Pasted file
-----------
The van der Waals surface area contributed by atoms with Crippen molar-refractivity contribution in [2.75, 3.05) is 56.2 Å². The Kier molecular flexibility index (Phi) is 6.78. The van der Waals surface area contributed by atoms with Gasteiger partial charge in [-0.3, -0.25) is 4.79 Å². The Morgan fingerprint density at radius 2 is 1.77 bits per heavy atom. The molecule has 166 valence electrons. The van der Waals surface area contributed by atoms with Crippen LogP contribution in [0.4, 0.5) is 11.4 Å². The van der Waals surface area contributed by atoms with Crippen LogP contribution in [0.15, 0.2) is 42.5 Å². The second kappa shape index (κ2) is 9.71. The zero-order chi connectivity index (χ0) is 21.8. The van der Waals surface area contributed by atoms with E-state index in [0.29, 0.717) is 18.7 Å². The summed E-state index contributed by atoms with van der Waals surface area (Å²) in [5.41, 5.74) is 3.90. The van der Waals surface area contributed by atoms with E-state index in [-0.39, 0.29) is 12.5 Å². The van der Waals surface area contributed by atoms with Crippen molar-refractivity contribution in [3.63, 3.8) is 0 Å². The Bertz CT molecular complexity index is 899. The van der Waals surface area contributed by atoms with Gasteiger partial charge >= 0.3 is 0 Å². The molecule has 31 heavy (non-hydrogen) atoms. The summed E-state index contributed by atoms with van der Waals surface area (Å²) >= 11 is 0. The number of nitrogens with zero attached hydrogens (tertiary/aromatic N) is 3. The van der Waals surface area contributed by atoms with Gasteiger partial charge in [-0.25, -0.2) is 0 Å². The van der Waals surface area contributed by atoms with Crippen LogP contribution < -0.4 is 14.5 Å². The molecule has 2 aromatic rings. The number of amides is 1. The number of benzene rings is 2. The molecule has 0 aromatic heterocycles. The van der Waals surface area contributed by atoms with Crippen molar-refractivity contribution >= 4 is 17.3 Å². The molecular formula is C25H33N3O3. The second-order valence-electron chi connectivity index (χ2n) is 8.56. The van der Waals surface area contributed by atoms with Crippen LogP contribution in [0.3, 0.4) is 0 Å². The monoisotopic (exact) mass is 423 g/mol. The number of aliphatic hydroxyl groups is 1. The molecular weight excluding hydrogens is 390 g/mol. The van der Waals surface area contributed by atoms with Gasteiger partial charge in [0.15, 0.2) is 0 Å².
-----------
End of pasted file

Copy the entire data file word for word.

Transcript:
The van der Waals surface area contributed by atoms with Crippen molar-refractivity contribution in [2.75, 3.05) is 56.2 Å². The Kier molecular flexibility index (Phi) is 6.78. The van der Waals surface area contributed by atoms with Gasteiger partial charge in [-0.3, -0.25) is 4.79 Å². The Morgan fingerprint density at radius 2 is 1.77 bits per heavy atom. The molecule has 166 valence electrons. The van der Waals surface area contributed by atoms with Crippen LogP contribution in [0.4, 0.5) is 11.4 Å². The van der Waals surface area contributed by atoms with Crippen LogP contribution in [0.15, 0.2) is 42.5 Å². The second kappa shape index (κ2) is 9.71. The zero-order chi connectivity index (χ0) is 21.8. The van der Waals surface area contributed by atoms with E-state index in [0.29, 0.717) is 18.7 Å². The summed E-state index contributed by atoms with van der Waals surface area (Å²) in [5.41, 5.74) is 3.90. The van der Waals surface area contributed by atoms with E-state index in [-0.39, 0.29) is 12.5 Å². The van der Waals surface area contributed by atoms with Crippen molar-refractivity contribution in [3.63, 3.8) is 0 Å². The Bertz CT molecular complexity index is 899. The van der Waals surface area contributed by atoms with Gasteiger partial charge >= 0.3 is 0 Å². The molecule has 31 heavy (non-hydrogen) atoms. The summed E-state index contributed by atoms with van der Waals surface area (Å²) >= 11 is 0. The number of nitrogens with zero attached hydrogens (tertiary/aromatic N) is 3. The van der Waals surface area contributed by atoms with Gasteiger partial charge in [-0.25, -0.2) is 0 Å². The van der Waals surface area contributed by atoms with Crippen LogP contribution < -0.4 is 14.5 Å². The molecule has 2 aromatic rings. The number of amides is 1. The number of benzene rings is 2. The molecule has 0 aromatic heterocycles. The van der Waals surface area contributed by atoms with Crippen molar-refractivity contribution >= 4 is 17.3 Å². The molecular formula is C25H33N3O3. The second-order valence-electron chi connectivity index (χ2n) is 8.56. The van der Waals surface area contributed by atoms with Crippen LogP contribution in [0.3, 0.4) is 0 Å². The monoisotopic (exact) mass is 423 g/mol. The number of aliphatic hydroxyl groups is 1. The molecular weight excluding hydrogens is 390 g/mol. The van der Waals surface area contributed by atoms with Gasteiger partial charge in [0.15, 0.2) is 0 Å².